Furthermore, it’s a lot easier to spin a profitable professional services deal for OSS/BSS migration if you have the software components of the new systems. Any product is good because it can be sold multiple times; services are always one-offs. By blending the two, Ericsson can make good deals on OSS/BSS migration for the customer and still have a lot to carry to the bank.
So if this is a good deal, how will it impact the market dynamic? Well, you can divide the Ericsson competitors into two classes, those who can only spell “OSS/BSS” and those who actually have a practice in that area. In the former category you have Cisco and Juniper, and in the latter you have Alcatel-Lucent and NSN. The move impacts these groups differently.
For Alcatel-Lucent and NSN, this spells very significant competition in back-office integration services. Alcatel-Lucent, which has been more services-oriented in this space all along, may now find itself looking for some M&As in the OSS/BSS space, and right now it really doesn’t need the distraction of absorbing something. NSN has decent OSS/BSS elements and credentials, so it’s risk is competition—not so much from Ericsson (which may be the only company in the space that NSN can stand against in marketing excitement) but because the new market dynamic may require positioning and excitement, something NSN has had problems with from the first. And of course with rumors that Nokia wants to sell off its NSN stake, this isn’t a good time for singing.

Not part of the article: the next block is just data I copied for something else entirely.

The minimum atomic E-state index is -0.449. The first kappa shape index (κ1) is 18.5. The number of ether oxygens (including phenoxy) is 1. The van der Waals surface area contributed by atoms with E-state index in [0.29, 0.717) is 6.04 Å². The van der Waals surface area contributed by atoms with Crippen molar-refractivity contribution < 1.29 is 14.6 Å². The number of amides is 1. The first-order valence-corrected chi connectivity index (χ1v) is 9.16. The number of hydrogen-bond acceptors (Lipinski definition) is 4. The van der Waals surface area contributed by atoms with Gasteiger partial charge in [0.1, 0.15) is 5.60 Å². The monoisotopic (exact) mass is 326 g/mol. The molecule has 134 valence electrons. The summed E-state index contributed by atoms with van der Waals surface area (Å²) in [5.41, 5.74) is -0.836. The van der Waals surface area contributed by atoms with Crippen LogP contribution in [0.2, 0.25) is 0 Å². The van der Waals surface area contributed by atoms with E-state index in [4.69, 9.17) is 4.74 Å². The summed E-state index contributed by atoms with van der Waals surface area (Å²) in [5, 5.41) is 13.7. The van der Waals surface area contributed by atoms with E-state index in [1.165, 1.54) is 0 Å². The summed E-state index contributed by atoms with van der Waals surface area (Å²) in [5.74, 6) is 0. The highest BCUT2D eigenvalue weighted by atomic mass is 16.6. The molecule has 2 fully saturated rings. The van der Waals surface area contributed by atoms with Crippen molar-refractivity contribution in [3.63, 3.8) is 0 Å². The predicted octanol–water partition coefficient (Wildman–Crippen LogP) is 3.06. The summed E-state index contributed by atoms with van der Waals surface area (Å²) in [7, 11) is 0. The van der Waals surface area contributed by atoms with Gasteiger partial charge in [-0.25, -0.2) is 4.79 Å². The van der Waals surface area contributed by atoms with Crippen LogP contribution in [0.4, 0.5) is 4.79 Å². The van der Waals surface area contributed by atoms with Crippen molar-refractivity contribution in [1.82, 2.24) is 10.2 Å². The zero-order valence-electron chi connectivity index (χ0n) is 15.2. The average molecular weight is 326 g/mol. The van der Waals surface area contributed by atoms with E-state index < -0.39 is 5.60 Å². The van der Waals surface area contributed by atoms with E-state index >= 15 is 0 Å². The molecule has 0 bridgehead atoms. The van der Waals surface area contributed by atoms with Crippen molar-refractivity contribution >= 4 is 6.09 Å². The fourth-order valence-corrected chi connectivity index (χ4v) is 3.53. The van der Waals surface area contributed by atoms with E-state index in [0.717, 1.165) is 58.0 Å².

For Cisco and Juniper the problem is that neither company wants to think about OSS/BSS at all. Cisco has always considered it a bastion of the Evil Empire of Telephony, an interesting factoid given that Cisco more than any other company might have been the genesis of the TMF, the Church of OSS/BSS. Juniper flirted with the evolution of management in its sponsorship of the IPsphere Forum, and that was finally absorbed into the TMF, but Juniper has been steadily disengaging from that activity and has no relevant position in the space at all. Both companies could now find that occasionally blowing kisses in the OSS/BSS direction won’t keep operators happy.]]>